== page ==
May 9-15, 2003
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Angela M. Davis: ‘This is my university’

Commerce headed back to the Lawn
Professor honored for research to combat pain
Architect, professor leaving unique legacies
See Jefferson’s library
Putting pedal to virtual metal
Trends drive federal hiring
Graduation 2003
See Jefferson’s library
New Orleans visitors can see virtual room in Monticello.
U.Va. professor David Luebke sits in front of a projected image of Monticello’s virtual library, the project he and his students recently completed.
Photo by Andrew Shurtleff
U.Va. professor David Luebke sits in front of a projected image of Monticello’s virtual library, the project he and his students recently completed. Luebke hopes to work with Monticello again to scan other rooms and buildings on the historic site. He also sees potential use of his technology in medicine and emergency rescue work.

By Charlotte Crystal

Visitors to the New Orleans Museum of Art now can peer through the windows of a reproduction of Monticello’s west façade — the side shown on the nickel — and see a 3-D image of Thomas Jefferson’s library, thanks to the efforts of a team of computer scientists in Virginia and North Carolina.

This won’t be the first time that museums have used virtual reality techniques to transport their visitors into different times and places, said David Luebke, assistant professor of computer science at the University of Virginia. But it is the first time the technique has been combined with laser-scanning technology to show what an actual room looks like, rather than to display a computer-generated drawing, he said.

“Visitors to the New Orleans exhibition [can] see an authentic, three-dimensional image of Jefferson’s library that is accurate down to the square centimeter,” Luebke said.

The Monticello exhibit is part of the museum’s five-month exhibition of “Jefferson’s America & Napoleon’s France,” which commemorates the bicentennial of the Louisiana Purchase, and opened to the public on April 12.

Luebke began the project after learning about a prototype laser scanner built by Lars Nyland at the University of North Carolina. Together, Luebke and Nyland sought a site of public and historic interest for a detailed scan. They conducted a pilot scan of Monticello in the summer of 2000, and the New Orleans museum contacted Luebke shortly thereafter regarding plans for using the scanned image in this year’s exhibition.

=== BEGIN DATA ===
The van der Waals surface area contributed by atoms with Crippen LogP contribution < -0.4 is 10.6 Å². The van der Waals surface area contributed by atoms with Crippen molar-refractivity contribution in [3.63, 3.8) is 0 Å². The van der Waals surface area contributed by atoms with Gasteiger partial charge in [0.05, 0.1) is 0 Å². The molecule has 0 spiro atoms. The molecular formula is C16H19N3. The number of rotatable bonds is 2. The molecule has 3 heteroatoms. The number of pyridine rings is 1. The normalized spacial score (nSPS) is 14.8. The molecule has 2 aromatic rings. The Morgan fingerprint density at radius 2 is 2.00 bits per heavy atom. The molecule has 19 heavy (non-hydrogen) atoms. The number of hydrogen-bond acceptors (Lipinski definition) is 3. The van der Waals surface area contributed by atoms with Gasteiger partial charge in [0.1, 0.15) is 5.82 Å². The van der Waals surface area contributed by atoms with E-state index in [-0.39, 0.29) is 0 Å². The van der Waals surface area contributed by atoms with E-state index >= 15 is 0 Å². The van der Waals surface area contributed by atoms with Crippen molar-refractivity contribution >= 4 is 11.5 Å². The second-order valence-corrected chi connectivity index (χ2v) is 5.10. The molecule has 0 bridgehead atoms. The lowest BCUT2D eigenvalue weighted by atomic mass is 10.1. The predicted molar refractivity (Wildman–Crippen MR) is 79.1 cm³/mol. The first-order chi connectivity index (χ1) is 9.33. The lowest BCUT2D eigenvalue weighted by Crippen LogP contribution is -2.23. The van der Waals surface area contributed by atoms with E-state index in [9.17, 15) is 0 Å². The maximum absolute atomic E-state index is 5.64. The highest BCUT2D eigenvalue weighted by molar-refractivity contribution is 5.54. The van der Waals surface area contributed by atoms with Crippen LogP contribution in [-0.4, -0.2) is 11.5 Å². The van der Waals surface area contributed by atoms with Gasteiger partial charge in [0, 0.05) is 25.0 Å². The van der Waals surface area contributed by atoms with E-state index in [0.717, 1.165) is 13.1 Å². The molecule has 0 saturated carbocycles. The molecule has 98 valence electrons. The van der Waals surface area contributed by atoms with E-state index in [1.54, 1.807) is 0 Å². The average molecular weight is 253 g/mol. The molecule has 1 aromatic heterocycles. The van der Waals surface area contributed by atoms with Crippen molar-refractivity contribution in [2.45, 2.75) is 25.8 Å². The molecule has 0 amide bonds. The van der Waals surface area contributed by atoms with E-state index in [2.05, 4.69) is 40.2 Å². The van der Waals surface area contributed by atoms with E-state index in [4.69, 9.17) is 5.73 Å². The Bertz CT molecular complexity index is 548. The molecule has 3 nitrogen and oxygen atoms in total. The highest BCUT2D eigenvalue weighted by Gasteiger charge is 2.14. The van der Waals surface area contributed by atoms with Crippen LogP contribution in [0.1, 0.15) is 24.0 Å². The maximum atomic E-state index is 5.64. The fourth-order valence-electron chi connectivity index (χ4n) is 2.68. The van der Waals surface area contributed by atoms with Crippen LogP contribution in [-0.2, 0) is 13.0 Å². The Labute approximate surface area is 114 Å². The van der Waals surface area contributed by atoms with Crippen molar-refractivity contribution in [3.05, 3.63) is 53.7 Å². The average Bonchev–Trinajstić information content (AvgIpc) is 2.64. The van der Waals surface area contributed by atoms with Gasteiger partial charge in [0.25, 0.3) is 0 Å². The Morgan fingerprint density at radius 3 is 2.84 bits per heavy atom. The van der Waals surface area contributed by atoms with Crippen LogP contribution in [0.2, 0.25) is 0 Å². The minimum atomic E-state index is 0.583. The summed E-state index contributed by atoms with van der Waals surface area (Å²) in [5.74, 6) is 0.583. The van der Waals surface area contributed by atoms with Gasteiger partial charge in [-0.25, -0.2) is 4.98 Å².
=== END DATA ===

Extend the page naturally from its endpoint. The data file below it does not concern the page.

Nyland’s start-up company is refining the scanner — a sort of giant, digital camera that records a scene in minute detail by scanning every inch of a room with a laser — and reducing the television-sized prototype to a smaller, more lightweight, portable scanner. The current model — the DeltaSphere 3000 — is a 12-inch-by-12-inch-by-4-inch box weighing about 30 pounds. For their part, Luebke and his students have focused on improving the speed and quality of the visual display of the scanner.

Over several months, Luebke, his students and his U.N.C. colleagues trucked the equipment up the mountain to scan Jefferson’s library. The room needed to be free of visitors, so Luebke and his team worked around visiting hours, using the scanner at night and early in the morning.

Luebke plans to provide Monticello with the virtual images for its Web site. He also hopes to collaborate with Monticello to scan other rooms and other buildings on the historic site for use in research, education or publication on the Web.

The project fits in with Luebke’s research interest in creating rapid, understandable visual displays of huge data sets. With each scan of Monticello made up of 10 million data points, the challenge is to create software that can organize and display the information fast enough to create a meaningful picture for an interactive display. The solution involves inventing techniques to enable the computer to identify the most important 10th of the information and ignore the rest.

The technology’s applications in the fields of architecture and archaeology particularly interest

Luebke. He sees potential applications in medicine and emergency rescue work, among other fields, too.

“Whenever you develop a new technology like this, some applications are clear from the outset and others develop over time,” Luebke said.

“As the use of visual displays of information expands, I won’t know how exactly my research will be useful. I just know that it will be.”


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